The whole ministry of Jesus was framed by impossibilities…incarnation and resurrection…a virgin birth and an empty tomb.  Someone once said, Jesus came into the world through a door marked “no entrance,” a virgin womb.  He left through a door marked “no exit”, a tomb of death.  Two great impossibilities made possible in Jesus Christ. Nobody had ever walked through those doors before.   In Jesus Christ, the world’s greatest impossibilities are made into possibilities.

Graduates, you would have under-heard the gospel if you believed that the incarnation and the resurrection are mere isolated historical events.  They are historical events, but they serve to re-frame and re-order the whole of human history even today.

You can go out into this world and in Jesus Christ see the impossible made possible.  You can work for peace, because the prince of peace is the Risen and Ascended Lord.  You can re-engage in government and live free of bitterness and cynicism, because the government rests on his shoulders.  You can wage holy war against crime, because God’s love for the world is always greater than Satan’s hate of it.  You can boldly rescue men, women, and children from human trafficking, and the downward spiral of drug addiction because “the earth is the Lord’s and the fullness thereof, the world and all those who dwell therein.”  You can sit with husbands and wives who walk into your office and say “we have given up, our marriage has no hope.”  And you can say, without blinking, God still has the last word in your relationship.  You can preach the gospel to lost sinners and believe afresh in the power of God’s redemption because the cross is still the power of God unto salvation for everyone who believes.  I charge you to go forth as ambassadors of hope!  Do not get caught in the net of despair.  Do not get trapped in the web of cynicism.  Do not get swallowed up by all the impossibilities.  Instead, be in Christ, where all impossibilities can be reframed by the hope of Jesus Christ.


Why we need the Gospel of John at Christmastime

We are all aware of how any distinctively Christian celebration of Christmas can so easily be lost in “frosty the snowman,” “Jack Frost nipping at your nose,” “Santa Claus finding out who’s naughty and nice,” “chestnuts roasting on an open fire,” and the list goes on and on.  What is hard to find is any mention of the incarnation of God in Jesus Christ.  This is why I love John’s Christmas story.  Many people think that the Christmas account is only found in Matthew and Luke with all the traditional band of characters including shepherds, sheep, angels, Joseph, Mary, an innkeeper, King Herod and, later, the magi from the East, etc…  John’s gospel approaches the story differently.  We find in John no mention of angels or shepherds keeping watch over their flocks by night.  We do not find in John any reference to innkeepers, starry nights, a travel weary young family, or night time visions.  In John there are no magi looking at the stars, or census’ being taken of the Roman world.  In John we only have the center character in the entire story: “The Word became flesh dwelt among us, full of grace and truth” (John 1:14).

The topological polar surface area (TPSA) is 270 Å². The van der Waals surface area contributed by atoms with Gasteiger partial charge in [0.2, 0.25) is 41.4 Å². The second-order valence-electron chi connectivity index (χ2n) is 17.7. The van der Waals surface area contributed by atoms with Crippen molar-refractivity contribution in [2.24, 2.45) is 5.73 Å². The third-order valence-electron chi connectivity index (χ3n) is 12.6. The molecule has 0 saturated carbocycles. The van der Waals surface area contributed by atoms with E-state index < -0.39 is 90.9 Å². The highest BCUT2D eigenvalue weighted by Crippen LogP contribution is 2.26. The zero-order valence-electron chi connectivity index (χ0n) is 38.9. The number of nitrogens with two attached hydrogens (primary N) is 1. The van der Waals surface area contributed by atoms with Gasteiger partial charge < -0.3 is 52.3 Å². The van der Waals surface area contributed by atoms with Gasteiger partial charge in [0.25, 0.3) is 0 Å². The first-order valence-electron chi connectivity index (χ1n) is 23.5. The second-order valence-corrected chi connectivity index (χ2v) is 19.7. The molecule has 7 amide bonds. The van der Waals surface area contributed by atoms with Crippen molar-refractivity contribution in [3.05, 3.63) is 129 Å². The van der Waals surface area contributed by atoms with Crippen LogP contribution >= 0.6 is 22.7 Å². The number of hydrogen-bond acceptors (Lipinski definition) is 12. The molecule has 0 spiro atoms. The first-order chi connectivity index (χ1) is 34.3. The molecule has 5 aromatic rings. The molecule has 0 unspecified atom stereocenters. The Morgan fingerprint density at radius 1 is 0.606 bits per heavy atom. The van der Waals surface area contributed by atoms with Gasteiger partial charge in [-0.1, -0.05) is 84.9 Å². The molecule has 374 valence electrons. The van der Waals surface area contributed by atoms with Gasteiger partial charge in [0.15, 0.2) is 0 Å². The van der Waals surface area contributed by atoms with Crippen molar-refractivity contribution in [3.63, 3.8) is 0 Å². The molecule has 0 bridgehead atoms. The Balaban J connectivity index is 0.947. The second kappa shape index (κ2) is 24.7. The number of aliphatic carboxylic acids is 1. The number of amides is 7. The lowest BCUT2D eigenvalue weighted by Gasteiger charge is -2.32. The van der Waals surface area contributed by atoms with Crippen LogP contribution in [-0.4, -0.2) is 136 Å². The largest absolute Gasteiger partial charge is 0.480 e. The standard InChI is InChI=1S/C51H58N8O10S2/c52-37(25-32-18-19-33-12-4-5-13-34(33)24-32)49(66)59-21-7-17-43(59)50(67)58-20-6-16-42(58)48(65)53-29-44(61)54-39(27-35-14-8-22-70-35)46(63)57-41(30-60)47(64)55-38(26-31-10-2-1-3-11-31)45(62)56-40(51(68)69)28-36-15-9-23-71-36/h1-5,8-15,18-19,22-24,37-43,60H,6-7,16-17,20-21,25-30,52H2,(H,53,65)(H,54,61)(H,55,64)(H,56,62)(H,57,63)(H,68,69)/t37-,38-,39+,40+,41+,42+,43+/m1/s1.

Thank you, John.  Christmas is about God stepping into human history, clothing himself in our frail humanity to rescue us from sin and death.  Let’s remember that this holy season: God became a man – the Word became flesh and dwelt among us; this is the Christmas story according to the Gospel of John.

Penn State and Lessons from Kindergarten

Many of us will remember Robert Fulghum’s book, All I Really Need to Know I Learned in Kindergarten. Basic principles like “play fair,” “don’t take things which aren’t yours,” “say your sorry when you hurt someone,” and “clean up your own mess” are just a few of the gentle reminders from Fulghum. The importance of these early “life lessons” is hard to over estimate, isn’t it?

This week the nation has been rocked by the scandal at Penn State. Many careers are in ruins, a great national legacy has been tarnished, a beloved coach has been fired, and, most importantly, dozens of children (now young adults) have been violated in unspeakable ways. It reminded me of something my mother used to say to me and my brothers when we were growing up. Starting around kindergarten and, from time to time, throughout our young lives my mother would say, “never do anything which you would be embarrassed about if it was shouted from the rooftops or put on tomorrow’s headlines.” I heard it when I was so young I didn’t know for sure what she meant. I also remember hearing it in shame when I came home one day (along with my two brothers) after having participated in the “egging” of someone’s house in our neighborhood.  We all wanted to play a prank on one of our friends and so we got some eggs and threw them onto the roof of his house. We were, of course, spotted and within minutes my mother was armed and waiting our arrival back home. We walked in the door and what we thought we had done “in secret” had become known. We were marched back down the street and I spent the next two days scrubbing with soap and water the roof of the house we had violated. My deeds were literally being “shouted from the housetops” as the neighbors all gathered to watch us all up on the roof making restitution. We were also made to wash every window and sweep the driveway and mow the grass. I thought our penance would never be over! But, I learned a valuable lesson – don’t ever do anything you don’t want shouted from the rooftops or put in tomorrow’s headline.”